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Just how dangerous is radioactivity? There's no simple answer but it's perfectly clear that releasing some radioactive substances to the environment causes far more damage to health than is predicted by the prevailing model of radiation risk.

The Low Level Radiation Campaign has been dealing with the science of radiation risk since 1993. Our programme of research and publication in the scientific literature reveals that

  • the LifeSpan Studies of Hiroshima and Nagasaki survivors which radiation risk agencies depend on are silent on the effects of internal fallout;

  • the use of "average dose" for predicting the health effects of internal contamination is wrong;

  • radioactive pollution causes cancer, leukaemia, infant mortality and birth defects;

  • the health damage is strongly associated with particles of Plutonium and Uranium.

By revealing the scientific nonsense behind official risk models we have helped UK veterans of nuclear weapons tests to win pensions appeals. We have helped to win many law suits in the USA involving injury and loss from releases of radioactivity.

From 1997 to 2000 we successfully campaigned against a European Directive that would have allowed the nuclear industry to increase the levels of radioactivity in scrap they could sell for unregulated recycling.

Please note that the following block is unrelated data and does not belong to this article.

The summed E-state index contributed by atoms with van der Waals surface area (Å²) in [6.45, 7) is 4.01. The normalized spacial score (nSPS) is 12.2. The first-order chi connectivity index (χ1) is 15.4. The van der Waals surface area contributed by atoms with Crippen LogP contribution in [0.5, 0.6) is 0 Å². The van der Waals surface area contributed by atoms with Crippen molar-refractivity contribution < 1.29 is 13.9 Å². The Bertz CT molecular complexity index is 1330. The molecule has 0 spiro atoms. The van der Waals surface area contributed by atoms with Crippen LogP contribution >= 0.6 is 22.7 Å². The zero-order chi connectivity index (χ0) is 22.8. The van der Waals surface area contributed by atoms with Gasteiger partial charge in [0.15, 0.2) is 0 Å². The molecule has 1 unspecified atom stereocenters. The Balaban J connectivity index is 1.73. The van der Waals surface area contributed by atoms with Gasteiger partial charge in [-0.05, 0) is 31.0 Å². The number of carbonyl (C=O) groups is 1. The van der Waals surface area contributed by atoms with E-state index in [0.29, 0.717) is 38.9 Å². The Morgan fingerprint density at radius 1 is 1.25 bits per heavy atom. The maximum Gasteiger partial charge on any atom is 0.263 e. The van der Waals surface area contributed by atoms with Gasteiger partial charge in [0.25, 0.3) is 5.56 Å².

Most recently our scientific expertise has enabled us to show that Natural Resources Wales and CEFAS have failed to monitor for Plutonium and Uranium particles in sediment at Hinkley Point, and that CEFAS has failed to reveal that their own tests contain evidence that the sediment contains Plutonium and enriched Uranium. We have produced actual images of particles.

Our programme of engagement with government and regulators since 1997 initially led Yvette Cooper and the late Michael Meacher to set up a Westminster Government Scientific Advisory Committee in 2003 (CERRIE, the Committee Examining Radiation Risks of Internal Emitters) which included two LLRC representatives. Our participation in the long-running Safegrounds stakeholder dialogue (1999-2012) led to publication of two documents on the insecurity of the official risk model.

We now face a vicious and unscientific backlash. The UK Department of Business, Energy and Industrial Strategy, regulators like the Environment Agency and advisors like the Oxford Martin School, COMARE and Public Health England are misrepresenting and evading evidence of effects from internal radioactivity. The crucial Safegrounds documents have been deleted from the record.

The nuclear power lobby argues that

  • there is only reliable evidence of harm at high doses;

  • that some costly safety measures should be scrapped;

  • that pensions should be withdrawn from Fukushima evacuees so they will have to return to the contaminated zones;

  • that evacuation in future emergencies is unnecessary.

The failure to address evidence shows that a scientific revolution as described by Michael Polanyi and Thomas Kuhn is in progress. The question is whether yet more irreversible pollution from a new generation of nuclear bombs and power stations can be prevented before governments and regulators abandon the flawed risk model.

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